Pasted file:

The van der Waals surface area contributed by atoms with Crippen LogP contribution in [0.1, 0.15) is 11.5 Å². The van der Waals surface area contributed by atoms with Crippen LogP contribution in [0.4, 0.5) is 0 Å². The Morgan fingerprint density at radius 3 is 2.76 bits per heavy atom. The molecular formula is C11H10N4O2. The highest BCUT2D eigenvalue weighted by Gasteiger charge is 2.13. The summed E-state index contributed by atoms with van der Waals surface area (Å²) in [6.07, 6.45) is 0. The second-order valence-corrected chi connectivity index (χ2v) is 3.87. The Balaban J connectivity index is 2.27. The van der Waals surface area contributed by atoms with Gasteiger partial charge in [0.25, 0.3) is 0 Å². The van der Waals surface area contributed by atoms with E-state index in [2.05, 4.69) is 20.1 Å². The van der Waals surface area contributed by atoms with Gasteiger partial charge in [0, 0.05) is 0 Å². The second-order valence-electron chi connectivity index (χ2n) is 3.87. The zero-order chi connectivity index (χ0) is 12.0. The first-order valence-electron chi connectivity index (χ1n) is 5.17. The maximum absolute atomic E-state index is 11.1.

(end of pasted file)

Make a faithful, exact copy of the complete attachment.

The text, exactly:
The van der Waals surface area contributed by atoms with Crippen LogP contribution in [0.1, 0.15) is 11.5 Å². The van der Waals surface area contributed by atoms with Crippen LogP contribution in [0.4, 0.5) is 0 Å². The Morgan fingerprint density at radius 3 is 2.76 bits per heavy atom. The molecular formula is C11H10N4O2. The highest BCUT2D eigenvalue weighted by Gasteiger charge is 2.13. The summed E-state index contributed by atoms with van der Waals surface area (Å²) in [6.07, 6.45) is 0. The second-order valence-corrected chi connectivity index (χ2v) is 3.87. The Balaban J connectivity index is 2.27. The van der Waals surface area contributed by atoms with Gasteiger partial charge in [0.25, 0.3) is 0 Å². The van der Waals surface area contributed by atoms with E-state index in [2.05, 4.69) is 20.1 Å². The van der Waals surface area contributed by atoms with Gasteiger partial charge in [0, 0.05) is 0 Å². The second-order valence-electron chi connectivity index (χ2n) is 3.87. The zero-order chi connectivity index (χ0) is 12.0. The first-order valence-electron chi connectivity index (χ1n) is 5.17. The maximum absolute atomic E-state index is 11.1.